FRESNO -- The controversy over Meg Whitman's housekeeper took center stage -- and provided some fireworks -- in the second gubernatorial debate Saturday between the former eBay CEO and Jerry Brown, her Democratic Party opponent.
Moderator Maria Elena Salinas of the co-sponsoring Univision television network noted that the debate in Fresno State's Satellite Student Union was the first gubernatorial clash in the state to be held in Spanish.
But even its historical nature could not overshadow the matter of Nicky Diaz Santillan.
Both candidates touched on job creation, education, immigration, health care and how to handle undocumented students, but Whitman's housekeeper -- an undocumented worker -- always returned to the fore, even when the candidates briefly addressed the media after the debate.
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At one point, Whitman told the debate audience that it was the hardest decision of her life to fire Diaz Santillan, and "it broke my heart." She then turned the question on Brown, accusing him and his "surrogates" of stirring up the issue as a political stunt. After Nov. 2, she said, Brown and his allies would abandon Diaz Santillan and leave her to possible deportation.
"You put it out there, and you should be ashamed for sacrificing Nicky Diaz on the altar of your political ambitions," Whitman told Brown.
Brown fired right back, telling Whitman that she blames everybody else for this matter. He told her that if she can't be accountable, she can't be a leader.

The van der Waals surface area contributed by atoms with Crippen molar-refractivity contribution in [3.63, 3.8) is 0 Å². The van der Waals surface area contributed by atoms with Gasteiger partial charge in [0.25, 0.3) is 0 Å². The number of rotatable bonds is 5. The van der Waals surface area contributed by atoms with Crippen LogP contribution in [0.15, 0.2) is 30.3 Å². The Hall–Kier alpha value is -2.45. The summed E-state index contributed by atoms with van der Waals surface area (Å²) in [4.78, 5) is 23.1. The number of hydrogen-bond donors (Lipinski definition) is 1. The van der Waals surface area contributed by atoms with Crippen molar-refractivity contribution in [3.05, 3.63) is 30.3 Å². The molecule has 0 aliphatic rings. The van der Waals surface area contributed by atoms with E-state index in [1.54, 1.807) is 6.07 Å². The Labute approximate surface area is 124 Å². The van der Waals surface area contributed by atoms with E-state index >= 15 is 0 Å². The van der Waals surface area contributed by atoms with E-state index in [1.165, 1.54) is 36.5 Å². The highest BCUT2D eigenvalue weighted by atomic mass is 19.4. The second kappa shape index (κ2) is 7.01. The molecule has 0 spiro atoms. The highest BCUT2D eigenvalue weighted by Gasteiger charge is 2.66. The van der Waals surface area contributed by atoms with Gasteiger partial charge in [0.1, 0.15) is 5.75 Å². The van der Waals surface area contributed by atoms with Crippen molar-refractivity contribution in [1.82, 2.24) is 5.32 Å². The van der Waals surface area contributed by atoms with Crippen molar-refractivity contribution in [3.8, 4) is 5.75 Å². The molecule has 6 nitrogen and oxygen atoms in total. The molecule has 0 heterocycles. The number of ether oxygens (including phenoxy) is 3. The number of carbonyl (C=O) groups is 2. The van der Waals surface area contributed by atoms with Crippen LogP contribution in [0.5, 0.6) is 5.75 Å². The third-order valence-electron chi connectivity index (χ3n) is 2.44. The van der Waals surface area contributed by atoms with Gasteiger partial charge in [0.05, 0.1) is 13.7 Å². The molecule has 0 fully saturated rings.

"You have blamed her, blamed me, blamed the left, blamed the unions," he said. "But you don't take accountability."
Jeffrey Cummins, a political science professor at California State University, Fresno, said he felt Whitman was on the defense for most of the debate.
"I don't think she handled the housekeeper issues (well) enough," said Cummins, who watched the debate in person. "It kind of knocked her off balance, and it kept her off balance from the message she wanted to get out."
It's an issue with political overtones, given Whitman's hard-line stance in favor of cracking down on businesses that hire illegal immigrants. That and other immigration-related questions helped draw clear distinctions for the debate's largely Latino audience, said Radio Bilingüe executive director and co-founder Hugo Morales, who also was in the audience.
Polls taken just before Diaz Santillan went public with her plight showed Whitman was making inroads among the state's increasingly influential Latino population. A third or more of the Latino vote, experts say, is critical for a Whitman victory in the Nov. 2 election.
Given her answers, said Morales, Whitman likely hurt her standing among that population.
"Whitman forgot who she was talking to, who the audience was," Morales said.
Brown, by contrast, invoked farm labor leader Cesar Chavez in his first answer and noted that during his first stint as California's governor, he signed the nation's first Agricultural Labor Relations Act in 1975, which empowered farmworkers seeking to form unions.